Statistical analysis

Quantitative data collection was carried out using a structured, pretested, interviewer-administered questionnaire. Analysis was done with Epi Info™ 7 software (Centers for Disease Control and Prevention, Atlanta, Georgia) with level of significance set at P < 0.05. Respondents' knowledge on MiP and prevention was assessed with 22 questions. For a summary measure of knowledge, these questions were scored and graded. Each correct response was awarded a score of 1, whereas wrong or “don't know” responses attracted a score of 0. The maximum knowledge score was 22 and the minimum was 0. A score of 0–11 was regarded as poor and 12–22 was graded good knowledge. Each respondent's total scores were converted to percentage and graded as good (≥50%) or poor (<50%). Seven Likert statements were used to assess respondents' perception of MiP on a 3-point scale. Respondents could agree, disagree, or be indifferent to the statements. Three marks were given for agree, 2 marks for indifferent, and 1 mark for disagree. The maximum score was 21 and the minimum was 7. The midpoint between the two scores (14) was used as a cutoff to grade the respondents into two categories (<14 – wrong perception and ≥ 14 – right perception). Respondents were also interviewed on their preventive practices against MiP.

 Results



Sociodemographic characteristics and pregnancy history

The modal age group of the respondents (182 [43.1%]) was 30–39 years. Almost all of the respondents (387 [91.7%]) were married. Almost a quarter (97 [23.8%]) had no formal education. Majority (377 [89.3%]) registered for antenatal care (ANC) in the last/current pregnancy, mostly in the second trimester (239 [56.6%]) [Table 1].{Table 1}

Knowledge of complications of malaria in pregnancy in the mother and fetus

As much as 114 (27%) respondents were unaware of any complications of MiP in the mother, but 123 (29%) mentioned maternal death. There was poor knowledge of the complications of malaria in the fetus. Majority (218 [51.6%]) of the respondents were unaware of any complications, but 148 (35%) mentioned intrauterine death [Table 2].{Table 2}

Knowledge about prevention of malaria in pregnancy

Preventive measures commonly mentioned were insecticide spray, 377 (89.3%); long-lasting insecticidal nets (LLIN), 234 (55.4%); IPTp, 212 (50.2%); and prompt and adequate treatment 174 (41.2%) [Table 3].{Table 3}

Perception of malaria in pregnancy

A large proportion (321 [76.0%] and 288 [68.2%]) of the respondents agreed that MiP is a serious health risk to the mother and the unborn child, respectively. While more than half (217 [51.4%]) of the participants agreed that MiP can lead to the death of the mother, only two-fifth of the respondents (168 [39.8%]) agreed that MiP can lead to death of the fetus.

Majority of the respondents (90.9%) agreed that MiP is a preventable disease. One in 11 (10.9%) respondents perceived LLIN as harmful to pregnant women [Table 4].{Table 4}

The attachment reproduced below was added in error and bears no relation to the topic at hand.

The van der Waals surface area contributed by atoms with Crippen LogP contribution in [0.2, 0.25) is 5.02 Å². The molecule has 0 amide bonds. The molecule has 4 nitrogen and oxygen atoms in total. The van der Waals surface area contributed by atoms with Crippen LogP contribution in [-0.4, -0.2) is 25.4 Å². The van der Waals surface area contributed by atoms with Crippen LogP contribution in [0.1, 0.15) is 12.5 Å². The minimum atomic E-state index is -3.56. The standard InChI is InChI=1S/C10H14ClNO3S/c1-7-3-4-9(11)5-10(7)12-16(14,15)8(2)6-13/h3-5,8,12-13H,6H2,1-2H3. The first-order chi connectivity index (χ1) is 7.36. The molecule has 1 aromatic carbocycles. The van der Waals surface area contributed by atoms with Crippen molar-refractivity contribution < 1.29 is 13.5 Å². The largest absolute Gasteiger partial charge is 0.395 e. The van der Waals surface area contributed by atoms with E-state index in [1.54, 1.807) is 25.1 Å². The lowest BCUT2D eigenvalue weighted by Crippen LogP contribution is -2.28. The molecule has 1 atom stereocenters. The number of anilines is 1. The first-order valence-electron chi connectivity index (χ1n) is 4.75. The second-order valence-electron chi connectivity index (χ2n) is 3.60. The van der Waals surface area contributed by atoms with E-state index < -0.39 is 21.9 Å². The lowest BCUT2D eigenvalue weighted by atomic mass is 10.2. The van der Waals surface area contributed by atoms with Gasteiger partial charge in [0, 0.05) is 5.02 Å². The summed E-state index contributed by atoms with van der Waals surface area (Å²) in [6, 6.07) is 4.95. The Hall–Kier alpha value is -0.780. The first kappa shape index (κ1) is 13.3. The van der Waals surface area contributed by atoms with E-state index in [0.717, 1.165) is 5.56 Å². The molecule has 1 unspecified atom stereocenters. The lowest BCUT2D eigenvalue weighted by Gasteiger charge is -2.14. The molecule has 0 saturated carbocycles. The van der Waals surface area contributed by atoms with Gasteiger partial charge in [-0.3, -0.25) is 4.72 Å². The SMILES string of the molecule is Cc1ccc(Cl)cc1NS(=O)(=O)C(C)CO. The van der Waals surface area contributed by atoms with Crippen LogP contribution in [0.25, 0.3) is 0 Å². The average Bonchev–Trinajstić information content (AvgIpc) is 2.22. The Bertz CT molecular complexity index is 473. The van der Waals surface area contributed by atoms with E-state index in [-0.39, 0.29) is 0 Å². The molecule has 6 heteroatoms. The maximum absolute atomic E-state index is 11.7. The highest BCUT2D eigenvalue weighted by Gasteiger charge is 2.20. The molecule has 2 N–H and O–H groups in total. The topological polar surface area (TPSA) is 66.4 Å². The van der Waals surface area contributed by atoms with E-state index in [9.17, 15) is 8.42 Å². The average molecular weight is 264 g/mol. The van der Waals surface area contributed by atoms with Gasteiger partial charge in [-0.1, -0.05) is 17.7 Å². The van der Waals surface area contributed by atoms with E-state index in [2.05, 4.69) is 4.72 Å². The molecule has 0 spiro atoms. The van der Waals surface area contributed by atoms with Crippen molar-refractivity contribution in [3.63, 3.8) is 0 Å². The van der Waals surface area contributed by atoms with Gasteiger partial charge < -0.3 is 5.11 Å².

Preventive practices against malaria in pregnancy

Preventive measures commonly used by the respondents were insecticide spray/coil, 177 (41.9%); IPTp, 156 (36.9%); and LLIN, 102 (24.1%). About one-fifth (82 [19.4%]) of the respondents did nothing to prevent MiP.

More than half (237 [56.2%]) of the respondents had never used LLIN as majority (34 [27.6%]) believed that it does not really prevent malaria. Respondents gave other reasons such as not affordable, discomfort, not durable, difficult to set up, not available in their locality, or that they did not know about it. Many (148 [62.4%]) had no reasons [Table 4].

Factors influencing knowledge of malaria in pregnancy

Statistically significant association was found between respondents' level of education, marital status, and knowledge of MiP. Respondents with at least secondary education had better knowledge than those who were less educated (P 0.001), while those who were married were found to have better knowledge (P 0.044) [Table 5].{Table 5}

 Discussion



Majority of the respondents were married, which was expected, as pregnancy is usually an outcome of marriage, and many (40.5%) of them had secondary school education. This tallies with reports from the National Demographic and Health Survey 2013.[20] In this study, all the respondents were aware of malaria. This result is expected considering the high prevalence of malaria in Nigeria.

A higher level of knowledge about MiP was expected from the respondents, considering that most of them had formal education and received ANC in health facilities. Majority of the respondents identified headaches, fever, and shivering as symptoms of malaria; it is a known fact that malaria is generally associated with these symptoms. Similarly, respondents in northern region of Nigeria reported the same.[21] On the other hand, respondents exhibited poor knowledge of complications of MiP both on mother and fetus with as much as 27% and 55.6%, respectively, not knowing any of the complications, thus exposing knowledge gaps. Similar observations were made in Sudan among pregnant women.[22]